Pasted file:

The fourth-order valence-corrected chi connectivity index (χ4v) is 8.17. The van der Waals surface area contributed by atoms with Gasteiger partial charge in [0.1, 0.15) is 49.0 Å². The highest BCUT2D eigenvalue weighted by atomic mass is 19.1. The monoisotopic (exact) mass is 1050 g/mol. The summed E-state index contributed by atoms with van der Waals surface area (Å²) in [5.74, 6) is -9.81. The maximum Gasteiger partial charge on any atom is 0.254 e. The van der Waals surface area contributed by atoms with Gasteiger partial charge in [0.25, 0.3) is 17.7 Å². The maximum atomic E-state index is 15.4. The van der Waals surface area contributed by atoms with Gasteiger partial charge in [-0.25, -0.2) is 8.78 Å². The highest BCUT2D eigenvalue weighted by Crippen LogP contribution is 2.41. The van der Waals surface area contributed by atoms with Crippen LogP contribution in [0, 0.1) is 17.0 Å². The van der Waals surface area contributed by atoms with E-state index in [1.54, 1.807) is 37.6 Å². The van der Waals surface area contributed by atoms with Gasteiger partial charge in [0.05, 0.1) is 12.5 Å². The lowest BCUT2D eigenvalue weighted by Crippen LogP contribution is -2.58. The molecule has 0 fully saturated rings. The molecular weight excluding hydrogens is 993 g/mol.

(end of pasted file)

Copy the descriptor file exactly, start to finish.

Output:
The fourth-order valence-corrected chi connectivity index (χ4v) is 8.17. The van der Waals surface area contributed by atoms with Gasteiger partial charge in [0.1, 0.15) is 49.0 Å². The highest BCUT2D eigenvalue weighted by atomic mass is 19.1. The monoisotopic (exact) mass is 1050 g/mol. The summed E-state index contributed by atoms with van der Waals surface area (Å²) in [5.74, 6) is -9.81. The maximum Gasteiger partial charge on any atom is 0.254 e. The van der Waals surface area contributed by atoms with Gasteiger partial charge in [0.25, 0.3) is 17.7 Å². The maximum atomic E-state index is 15.4. The van der Waals surface area contributed by atoms with Gasteiger partial charge in [-0.25, -0.2) is 8.78 Å². The highest BCUT2D eigenvalue weighted by Crippen LogP contribution is 2.41. The van der Waals surface area contributed by atoms with Crippen LogP contribution in [0, 0.1) is 17.0 Å². The van der Waals surface area contributed by atoms with E-state index in [1.54, 1.807) is 37.6 Å². The van der Waals surface area contributed by atoms with Gasteiger partial charge in [0.05, 0.1) is 12.5 Å². The lowest BCUT2D eigenvalue weighted by Crippen LogP contribution is -2.58. The molecule has 0 fully saturated rings. The molecular weight excluding hydrogens is 993 g/mol.